Novalis’ cycle is metapoetic inasmuch as the process of its creation was also the process of Novalis’ own journey and transubstantiation. Though we cannot yet say whether Haglund’s cycle is similarly metapoetic, other parallels to Novalis certainly are in evidence. Chief among them is the setting of the poet’s triadic conception of history: a state of harmony followed by one of disunity, followed again by a state of peace. Such conceptions were not uncommon among Continental writers, especially those laboring under the influence of both Greek mythology and Genesis 3. Hegel himself declared that the Prussian State was the highest political form, and therefore nothing less than the fulfillment of history. Haglund invokes not some literal Golden Age (a notion hardly borne out by archaeology) but the stages of individual spiritual ascent. Hymnen an die Nacht is in a state of constant transformation—not simply shifts in episode, but highly organic deaths and rebirths—building new forms from decaying polymers not yet turned to dust. This motif, used more often in ambient music than in classical composition, is better known as the phoenix, a metaphor well known to Novalis, who wrote in his journals that he regarded his own sorrow as a “quiet flame” that would consume him and enable him to rise from the ashes to a higher state.  This notion is repeated by many of the mystics, including St. John of the Cross, who wrote, “… the soul is purified in [the] forge like gold in the crucible … it feels both this terrible undoing in its very substance and extreme poverty as though it were approaching the end”.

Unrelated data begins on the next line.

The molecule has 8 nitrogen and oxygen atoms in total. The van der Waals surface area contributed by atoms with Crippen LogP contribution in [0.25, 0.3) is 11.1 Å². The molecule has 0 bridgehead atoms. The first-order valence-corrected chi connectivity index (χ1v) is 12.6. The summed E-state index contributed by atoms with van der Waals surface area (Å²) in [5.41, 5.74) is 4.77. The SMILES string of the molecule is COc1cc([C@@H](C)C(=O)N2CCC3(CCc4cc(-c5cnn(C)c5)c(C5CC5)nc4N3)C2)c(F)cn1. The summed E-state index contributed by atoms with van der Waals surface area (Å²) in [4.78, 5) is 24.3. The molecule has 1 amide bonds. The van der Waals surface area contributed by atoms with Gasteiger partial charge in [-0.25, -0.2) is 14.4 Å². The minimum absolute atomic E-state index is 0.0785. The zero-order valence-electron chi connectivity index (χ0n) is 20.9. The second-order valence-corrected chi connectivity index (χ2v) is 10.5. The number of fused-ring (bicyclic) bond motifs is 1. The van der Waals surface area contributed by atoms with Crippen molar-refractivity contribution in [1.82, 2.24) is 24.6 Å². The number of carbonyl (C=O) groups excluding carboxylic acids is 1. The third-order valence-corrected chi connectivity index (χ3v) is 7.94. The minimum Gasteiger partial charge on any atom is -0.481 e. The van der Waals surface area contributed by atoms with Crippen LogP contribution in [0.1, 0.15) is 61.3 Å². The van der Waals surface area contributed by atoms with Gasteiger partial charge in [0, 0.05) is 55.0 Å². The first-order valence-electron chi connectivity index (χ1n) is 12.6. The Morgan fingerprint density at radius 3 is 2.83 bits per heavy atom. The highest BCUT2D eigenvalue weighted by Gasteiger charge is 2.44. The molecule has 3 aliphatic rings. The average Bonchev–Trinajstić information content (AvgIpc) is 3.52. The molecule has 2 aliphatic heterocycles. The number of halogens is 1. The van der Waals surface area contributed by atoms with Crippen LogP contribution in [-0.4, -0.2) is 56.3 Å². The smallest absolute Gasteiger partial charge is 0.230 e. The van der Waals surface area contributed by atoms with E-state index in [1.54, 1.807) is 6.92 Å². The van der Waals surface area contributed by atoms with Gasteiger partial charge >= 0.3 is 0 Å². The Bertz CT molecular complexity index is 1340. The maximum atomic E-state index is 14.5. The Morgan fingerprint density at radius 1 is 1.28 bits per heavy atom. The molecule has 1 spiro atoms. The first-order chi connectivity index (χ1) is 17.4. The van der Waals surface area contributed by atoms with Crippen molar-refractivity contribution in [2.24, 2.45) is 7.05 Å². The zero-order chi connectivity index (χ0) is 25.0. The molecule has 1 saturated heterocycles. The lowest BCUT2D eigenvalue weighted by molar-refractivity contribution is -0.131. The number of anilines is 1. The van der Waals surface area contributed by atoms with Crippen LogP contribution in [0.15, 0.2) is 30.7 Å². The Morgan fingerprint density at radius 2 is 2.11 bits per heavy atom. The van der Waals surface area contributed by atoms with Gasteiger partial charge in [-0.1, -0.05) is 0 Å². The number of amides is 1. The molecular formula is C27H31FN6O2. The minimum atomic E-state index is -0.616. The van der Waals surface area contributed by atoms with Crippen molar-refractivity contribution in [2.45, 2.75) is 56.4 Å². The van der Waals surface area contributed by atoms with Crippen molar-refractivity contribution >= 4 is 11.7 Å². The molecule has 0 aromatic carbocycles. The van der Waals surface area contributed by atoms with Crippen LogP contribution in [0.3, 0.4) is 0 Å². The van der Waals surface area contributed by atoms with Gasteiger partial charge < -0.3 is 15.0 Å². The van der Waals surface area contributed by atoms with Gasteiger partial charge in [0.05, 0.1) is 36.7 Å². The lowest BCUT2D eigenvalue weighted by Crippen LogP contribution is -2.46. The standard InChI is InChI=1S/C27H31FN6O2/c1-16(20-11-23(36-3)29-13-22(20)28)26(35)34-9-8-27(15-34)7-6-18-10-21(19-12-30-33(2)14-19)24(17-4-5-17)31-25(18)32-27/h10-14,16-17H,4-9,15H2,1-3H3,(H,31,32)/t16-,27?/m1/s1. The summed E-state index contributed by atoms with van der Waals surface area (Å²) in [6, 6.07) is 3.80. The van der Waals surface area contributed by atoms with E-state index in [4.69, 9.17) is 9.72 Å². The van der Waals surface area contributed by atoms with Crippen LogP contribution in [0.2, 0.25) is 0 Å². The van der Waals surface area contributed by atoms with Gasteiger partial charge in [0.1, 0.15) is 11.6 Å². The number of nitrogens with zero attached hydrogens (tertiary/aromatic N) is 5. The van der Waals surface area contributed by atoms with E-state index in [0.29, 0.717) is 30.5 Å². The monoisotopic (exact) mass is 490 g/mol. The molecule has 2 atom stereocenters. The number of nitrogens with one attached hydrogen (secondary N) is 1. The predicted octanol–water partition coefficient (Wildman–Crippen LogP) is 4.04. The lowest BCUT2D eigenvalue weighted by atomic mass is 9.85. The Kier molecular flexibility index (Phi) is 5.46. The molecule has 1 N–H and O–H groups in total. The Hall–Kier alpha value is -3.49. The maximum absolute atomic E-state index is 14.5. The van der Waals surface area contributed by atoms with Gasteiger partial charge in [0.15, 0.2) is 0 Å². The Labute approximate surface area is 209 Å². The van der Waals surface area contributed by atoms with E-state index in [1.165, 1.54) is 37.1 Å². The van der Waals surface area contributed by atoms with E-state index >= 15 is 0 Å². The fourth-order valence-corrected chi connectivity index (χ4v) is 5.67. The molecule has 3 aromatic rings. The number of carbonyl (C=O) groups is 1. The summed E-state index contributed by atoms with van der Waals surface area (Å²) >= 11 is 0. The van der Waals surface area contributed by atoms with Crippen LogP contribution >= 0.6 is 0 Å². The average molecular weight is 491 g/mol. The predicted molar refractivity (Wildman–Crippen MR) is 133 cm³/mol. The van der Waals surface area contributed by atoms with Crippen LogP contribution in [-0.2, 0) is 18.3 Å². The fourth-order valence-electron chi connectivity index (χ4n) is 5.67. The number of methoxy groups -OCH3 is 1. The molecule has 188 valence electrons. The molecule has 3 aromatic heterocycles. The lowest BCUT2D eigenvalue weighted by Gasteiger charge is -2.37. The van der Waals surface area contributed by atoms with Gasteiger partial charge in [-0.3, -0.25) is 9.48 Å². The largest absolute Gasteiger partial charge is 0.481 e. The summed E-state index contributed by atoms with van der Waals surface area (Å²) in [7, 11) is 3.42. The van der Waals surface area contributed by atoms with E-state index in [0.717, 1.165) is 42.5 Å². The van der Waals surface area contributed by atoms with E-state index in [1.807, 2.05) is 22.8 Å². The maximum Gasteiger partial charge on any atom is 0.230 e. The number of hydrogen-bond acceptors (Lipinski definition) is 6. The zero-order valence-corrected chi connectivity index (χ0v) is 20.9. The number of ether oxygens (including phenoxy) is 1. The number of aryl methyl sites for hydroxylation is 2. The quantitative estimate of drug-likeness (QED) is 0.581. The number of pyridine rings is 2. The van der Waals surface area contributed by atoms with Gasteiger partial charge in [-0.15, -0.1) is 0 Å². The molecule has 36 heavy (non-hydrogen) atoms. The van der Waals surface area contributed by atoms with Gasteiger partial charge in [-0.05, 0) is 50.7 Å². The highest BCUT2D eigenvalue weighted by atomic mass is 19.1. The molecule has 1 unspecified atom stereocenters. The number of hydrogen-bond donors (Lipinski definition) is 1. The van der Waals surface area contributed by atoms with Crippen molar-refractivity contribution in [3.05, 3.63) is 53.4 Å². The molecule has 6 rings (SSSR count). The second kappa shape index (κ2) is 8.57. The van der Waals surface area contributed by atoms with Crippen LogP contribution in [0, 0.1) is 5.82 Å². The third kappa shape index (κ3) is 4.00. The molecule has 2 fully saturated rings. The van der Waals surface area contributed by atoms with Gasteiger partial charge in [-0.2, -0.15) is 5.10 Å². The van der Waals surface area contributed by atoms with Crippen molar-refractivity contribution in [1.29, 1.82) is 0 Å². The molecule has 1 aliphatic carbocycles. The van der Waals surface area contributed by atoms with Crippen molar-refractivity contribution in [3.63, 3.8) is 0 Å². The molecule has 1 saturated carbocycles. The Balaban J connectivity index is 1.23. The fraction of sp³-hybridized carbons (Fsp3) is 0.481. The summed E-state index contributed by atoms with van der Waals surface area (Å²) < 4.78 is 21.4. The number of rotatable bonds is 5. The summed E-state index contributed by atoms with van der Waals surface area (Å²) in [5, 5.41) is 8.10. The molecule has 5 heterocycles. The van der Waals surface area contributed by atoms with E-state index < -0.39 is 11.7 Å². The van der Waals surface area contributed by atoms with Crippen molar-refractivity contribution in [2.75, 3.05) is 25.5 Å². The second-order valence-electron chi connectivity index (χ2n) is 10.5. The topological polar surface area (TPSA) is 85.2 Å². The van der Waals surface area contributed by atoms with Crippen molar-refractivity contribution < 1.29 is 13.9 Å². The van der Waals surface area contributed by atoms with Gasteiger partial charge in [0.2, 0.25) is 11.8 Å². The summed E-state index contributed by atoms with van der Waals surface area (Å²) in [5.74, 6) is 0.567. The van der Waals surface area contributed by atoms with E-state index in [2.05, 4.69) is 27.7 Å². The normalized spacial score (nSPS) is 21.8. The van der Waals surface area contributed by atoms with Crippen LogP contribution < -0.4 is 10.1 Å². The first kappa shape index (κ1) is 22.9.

The second piece on this CD, “Daughter of the Voice”,  is a reweaving of the 14th century Revelaciones Coelestes Book I of St. Birgitta of Sweden, as arranged by Stephan Borgehammar. It is a meditation on the symbiosis of Jesus and Mary, the agony of the crucifixion physically transmitted from son to mother. This is a rather unusual theme in both the literary and visual arts; indeed most Medieval and Renaissance depictions of Mary at Golgotha (Grünewald’s Isenheim Altarpiece [first view] being the notable exception) depict her either saddened or merely stoic. In this piece Haglund, like Grünewald (and perhaps Mel Gibson), forsakes all classical values in pursuit of the intense violence and accelerated drama of the Passion of the Cross. But the work also expresses a semblance of hope, for even the self-doubt experienced by Jesus when he cried out “Eli Eli Lama Sabachthani” was soon tempered by the joy of believing he would soon be in paradise. Dual sopranos Jeanette Bjurling and Tua Åberg carry the weight of the pain without seeming pained themselves. In twining these emotions Haglund achieves a perfect distillation of ambivalence not heard by my ears since the final moments of The Burning World by Swans. Even the syncopated metronomes that introduce the piece serve to support the confusing dialectic of pain and joy. But the painful passage through the dark night, the escape from the self and one’s other enemies, and the passive purifications of the senses and the spirit are all necessary for the ascent to Mount Caramel, and the higher or purer self.